Prism (USA) - Live 75-77

EricEric USA
edited November 2022 in Year-1997


ALBUM: Live 75-77
LABEL: Shroom Records
SERIAL: SP-97002
YEAR: 1997


LINEUP: Paul Bunker - violin * Michael Clay - keyboards, guitars * Steve Parker - bass * John Rousseau - drums, percussion * Mike Barreyre - guitar, vocals * Ernie Myers - guitar * Skip Durbin - flute, horns

TRACK LISTING: 01 Box Lunch At The Why? * 02 Zombie Roch * 03 Suspended Evening * 04 Plain Truth * 05 Great Deceiver * 06 Prelude #1 * 07 Triangle Of New Flight * 08 Multi Dimensional Jive * 09 Hands In The Fire * 10 Nasebluten * 11 Flute Solo * 12 Ditty * 13 After The Games * 14 Keyboard Solo * 15 Kings Mischief * 16 Skeletone Rag


No, no, no - not the Canadian pomp band we all know and love, but progressive rock from Texas.

Originally going by the name Ibis, Prism struggled to have their music heard in a state that really didn't produce a lot of progressive rock, although Houston's Relayer and Starcrost from Austin managed to eek out an album each during the same period so it wasn't as if they were going it alone.

Still, the odds were against the group on several levels and try as they might a radio broadcast and a 1977 opening act slot for Gentle Giant in Dallas gave Prism enough courage to carry on the good fight.

Changing their name to Hands because of that 'other' band with a major label contract, Hands went on to record one album but it was never officially released until the late 90's, right around the same time this archival disc 'Live 75-77' was cut loose on the prog world.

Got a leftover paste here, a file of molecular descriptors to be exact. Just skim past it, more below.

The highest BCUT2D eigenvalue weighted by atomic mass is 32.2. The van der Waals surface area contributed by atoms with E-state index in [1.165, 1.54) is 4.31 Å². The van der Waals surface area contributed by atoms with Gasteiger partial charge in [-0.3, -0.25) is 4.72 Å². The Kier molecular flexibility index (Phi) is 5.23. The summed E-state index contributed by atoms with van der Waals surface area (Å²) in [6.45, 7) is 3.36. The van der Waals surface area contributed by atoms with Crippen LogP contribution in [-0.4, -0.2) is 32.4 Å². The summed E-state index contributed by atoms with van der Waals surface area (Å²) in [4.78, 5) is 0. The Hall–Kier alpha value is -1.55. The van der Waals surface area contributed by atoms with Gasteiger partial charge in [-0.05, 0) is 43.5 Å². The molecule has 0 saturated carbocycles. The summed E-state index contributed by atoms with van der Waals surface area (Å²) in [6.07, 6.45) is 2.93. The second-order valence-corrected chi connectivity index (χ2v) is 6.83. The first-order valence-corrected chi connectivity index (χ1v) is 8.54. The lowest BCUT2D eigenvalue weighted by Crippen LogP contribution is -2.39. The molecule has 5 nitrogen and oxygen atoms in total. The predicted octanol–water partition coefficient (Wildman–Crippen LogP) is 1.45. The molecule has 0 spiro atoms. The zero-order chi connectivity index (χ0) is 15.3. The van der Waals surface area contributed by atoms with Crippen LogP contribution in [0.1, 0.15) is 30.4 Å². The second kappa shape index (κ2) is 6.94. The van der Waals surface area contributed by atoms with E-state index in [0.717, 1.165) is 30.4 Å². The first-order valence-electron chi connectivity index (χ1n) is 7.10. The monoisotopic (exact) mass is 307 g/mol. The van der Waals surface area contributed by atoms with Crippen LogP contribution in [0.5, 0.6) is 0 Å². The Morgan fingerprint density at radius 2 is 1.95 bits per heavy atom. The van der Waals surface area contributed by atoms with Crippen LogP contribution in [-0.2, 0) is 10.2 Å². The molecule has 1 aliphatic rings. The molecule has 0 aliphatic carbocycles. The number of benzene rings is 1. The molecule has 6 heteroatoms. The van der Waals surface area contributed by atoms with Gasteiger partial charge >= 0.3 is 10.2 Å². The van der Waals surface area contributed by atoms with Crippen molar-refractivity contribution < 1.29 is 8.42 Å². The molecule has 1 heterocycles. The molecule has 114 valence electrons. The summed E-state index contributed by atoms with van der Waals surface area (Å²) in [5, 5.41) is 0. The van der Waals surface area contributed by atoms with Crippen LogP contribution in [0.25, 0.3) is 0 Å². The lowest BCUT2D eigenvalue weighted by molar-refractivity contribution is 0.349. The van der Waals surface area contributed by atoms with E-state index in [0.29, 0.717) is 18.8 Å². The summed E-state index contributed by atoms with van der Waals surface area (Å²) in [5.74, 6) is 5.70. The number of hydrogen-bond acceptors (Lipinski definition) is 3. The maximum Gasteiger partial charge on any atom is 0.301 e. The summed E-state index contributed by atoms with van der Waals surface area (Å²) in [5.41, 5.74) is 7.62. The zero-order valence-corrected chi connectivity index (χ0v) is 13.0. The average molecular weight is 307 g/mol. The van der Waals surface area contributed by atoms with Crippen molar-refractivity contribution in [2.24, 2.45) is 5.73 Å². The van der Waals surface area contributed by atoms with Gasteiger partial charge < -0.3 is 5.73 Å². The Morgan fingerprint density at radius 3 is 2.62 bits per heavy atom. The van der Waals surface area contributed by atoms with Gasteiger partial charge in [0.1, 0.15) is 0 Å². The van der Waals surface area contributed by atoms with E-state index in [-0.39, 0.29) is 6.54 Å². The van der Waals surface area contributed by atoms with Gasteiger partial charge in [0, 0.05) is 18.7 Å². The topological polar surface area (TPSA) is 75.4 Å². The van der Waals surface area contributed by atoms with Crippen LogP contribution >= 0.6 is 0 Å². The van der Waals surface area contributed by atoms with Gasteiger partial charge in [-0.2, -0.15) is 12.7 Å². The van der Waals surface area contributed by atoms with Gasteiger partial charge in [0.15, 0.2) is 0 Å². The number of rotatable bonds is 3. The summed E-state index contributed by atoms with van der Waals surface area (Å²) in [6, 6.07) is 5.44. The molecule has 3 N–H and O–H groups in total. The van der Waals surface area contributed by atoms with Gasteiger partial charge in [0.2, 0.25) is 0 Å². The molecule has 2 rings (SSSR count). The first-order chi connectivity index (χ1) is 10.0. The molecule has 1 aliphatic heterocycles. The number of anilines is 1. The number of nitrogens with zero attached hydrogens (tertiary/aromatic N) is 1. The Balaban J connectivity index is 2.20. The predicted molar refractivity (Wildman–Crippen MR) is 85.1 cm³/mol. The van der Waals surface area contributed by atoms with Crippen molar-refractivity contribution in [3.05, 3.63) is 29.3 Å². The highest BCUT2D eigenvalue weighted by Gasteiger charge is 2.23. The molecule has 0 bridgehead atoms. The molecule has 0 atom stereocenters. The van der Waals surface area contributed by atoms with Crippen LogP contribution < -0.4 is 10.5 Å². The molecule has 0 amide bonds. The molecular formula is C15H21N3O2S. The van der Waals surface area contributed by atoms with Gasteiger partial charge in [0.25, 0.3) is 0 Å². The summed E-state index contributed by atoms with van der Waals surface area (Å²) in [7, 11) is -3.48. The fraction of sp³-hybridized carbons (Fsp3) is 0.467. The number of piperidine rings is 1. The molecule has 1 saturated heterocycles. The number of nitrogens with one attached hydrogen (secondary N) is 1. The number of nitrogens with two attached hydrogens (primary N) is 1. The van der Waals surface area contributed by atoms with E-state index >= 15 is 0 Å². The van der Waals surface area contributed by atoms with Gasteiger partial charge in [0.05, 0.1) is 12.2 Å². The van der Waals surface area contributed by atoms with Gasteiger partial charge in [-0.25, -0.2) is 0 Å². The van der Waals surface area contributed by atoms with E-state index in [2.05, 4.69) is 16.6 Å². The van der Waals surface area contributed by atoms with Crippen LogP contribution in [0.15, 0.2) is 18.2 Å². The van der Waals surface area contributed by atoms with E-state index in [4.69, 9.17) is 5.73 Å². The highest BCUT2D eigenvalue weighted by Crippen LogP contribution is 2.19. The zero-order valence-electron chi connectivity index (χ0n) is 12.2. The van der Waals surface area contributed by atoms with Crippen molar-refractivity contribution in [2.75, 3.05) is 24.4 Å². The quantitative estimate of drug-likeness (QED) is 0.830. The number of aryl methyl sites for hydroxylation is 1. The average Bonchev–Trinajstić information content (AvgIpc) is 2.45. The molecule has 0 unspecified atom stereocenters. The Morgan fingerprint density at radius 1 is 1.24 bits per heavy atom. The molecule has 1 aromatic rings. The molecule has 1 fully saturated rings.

The Songs

In the ten years I've owned this disc, I think I've played it twice, maybe three times at the most which should give you a good indication where I'm going with this review.

This is not to take away from the fact that Prism was made up of some very accomplished players, in fact they probably could have held their own with any other better known prog band of the day.

The problem is archival packages such as this are always a crap shoot - interesting for hardcore collectors, but of little musical value to those less conversant with all things obscure and non-commercial.

The band covers Gentle Giant's 'Plain Truth' and the King Crimson jewel 'Great Deceiver' although much of the original material is repetitive and while it moves from good to very good as the disc wears on, there's not a whole lot here to hold my attention.

With plenty of violin, comparisons to early Kansas and Flying Island can be made as well as Jethro Tull in the guitar parts.

There are five live tracks recorded during Prism's gig with Gentle Giant and as it turns out are the best of the bunch with good sound quality and 'King's Mischief' sounding very much like Caravan.

But again Prism could have benefited from mixing it up a bit and expanding their sound instead of recycling the same few chords.

In Summary

The CD booklet is bare bones i.e. no biographical details but does give us some cool live shots and in colour too.

It's still in print if you want a glimpse into Texas styled prog back in the day but if not, steer clear.

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